When I was the next person in line to talk to the agent, a second one appeared and took me aside. “At this point,” I said, “I have two goals. I want to get to Columbia, SC some time tomorrow, and I don’t want to sleep on the floor of an airline terminal. How can [Unnamed Airline — heck, let’s call them Untied Airlines] help me accomplish these things?”

Untied booked me the earliest available flight from DC to Real City, leaving just past noon (and remember, per the guidance from Security Theater, that means I should show up at the airport around 10 a.m.) but there was still the matter of the son of Madge having no place to lay his head. Also, I would need the bag I had checked through by bedtime (when/wherever that would be), which meant that it would have to be reclaimed in DC, rather than just giving it a nice home at the airport until the new flight to Columbia. Oh, and by the way, Untied informed me that because the delay was due to weather and air traffic issues, they weren’t going to foot my hotel bill.

But! Out of the goodness of their hearts, they could get me a reduced rate at a hotel near the DC airport. All I had to do, I was told, was identify myself to the gate agent in DC, who would hook me up, summon the bag, and otherwise make the best of a bad situation. Well, if that’s what you can get, it’s what you can get, so I limped back to my seat as they pushed the departure time back once more.

Eventually, the plane and crew showed up, and we boarded the flight to DC at about 10:10, two hours and forty minutes after the original scheduled departure. And then we waited through the refueling. And then we were told a sensor was acting odd, and they were going to essentially reboot the plane to see if that made a difference. So they did, and rechecked everything — I looked out the window at one point to see someone (a mechanic? a baggage handler?) crouched a few yards from the wingtip, looking at… something… as machinery buzzed, whirred, and otherwise waxed onomatopoetic. Finally, though, we were good to go, taking our place in the departure line. That place would be spot #22.

The good news is that I was alone in an exit row, giving me some extra legroom. The bad news is all that really did was allow to squirm around, as every position became uncomfortable in fairly short order. But! We got into the air, and I was cheered by the idea of getting some rest at the hotel before I had to make my return trip to Dulles for Security Theater.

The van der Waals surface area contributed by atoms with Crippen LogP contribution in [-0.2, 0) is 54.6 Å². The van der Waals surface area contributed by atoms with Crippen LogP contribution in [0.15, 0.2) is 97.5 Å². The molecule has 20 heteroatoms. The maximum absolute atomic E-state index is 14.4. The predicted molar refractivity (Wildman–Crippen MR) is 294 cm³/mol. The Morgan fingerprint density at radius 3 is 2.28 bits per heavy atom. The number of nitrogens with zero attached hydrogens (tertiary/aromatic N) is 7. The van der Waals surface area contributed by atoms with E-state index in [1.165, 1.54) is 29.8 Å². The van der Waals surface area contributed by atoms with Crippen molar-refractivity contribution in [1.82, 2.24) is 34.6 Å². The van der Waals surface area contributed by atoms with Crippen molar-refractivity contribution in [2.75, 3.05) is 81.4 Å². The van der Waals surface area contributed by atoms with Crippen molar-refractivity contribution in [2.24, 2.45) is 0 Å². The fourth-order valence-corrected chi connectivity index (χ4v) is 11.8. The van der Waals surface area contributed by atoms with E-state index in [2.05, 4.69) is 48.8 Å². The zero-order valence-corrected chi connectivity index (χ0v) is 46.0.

So we arrived at the gate, and I saw someone wearing Untied Airlines gear and carrying a clipboard. “Are you the gate agent?” I asked.

Getting an affirmative answer, I said, “I’ve missed my connecting flight, and was told that you –”

“You need to go to Customer Service. They’ll be able to set you up.”

“Okay. Where’s that?”

“[Fifty gates away]. Just start walking that way.” And poof! He’s gone. So I start hiking through the postapocalyptic emptiness of the terminal building. Finally I gimped my way to the desk — which has one of those back-and-forth rat-maze layouts, despite the fact that there are three attendants and no customers when I got there. So I do the back and forth thing, and discover that my situation is apparently unprecedented in the history of Untied Airlines. The Customer Rep was a very nice woman, and even though English was not her first language, she tried really hard to make things work. She called the hotel and got a desk clerk who apparently knew nothing about the whole “airline rate” business, but after a lengthy process involving several holds, things were squared away. She then made the arrangements to have my bag pulled from the luggage stream and sent to Untied’s office at Baggage Claim. “After you have your bag,” she explained, “all you have to do is call the number on the voucher and they’ll send the 24-hour shuttle.”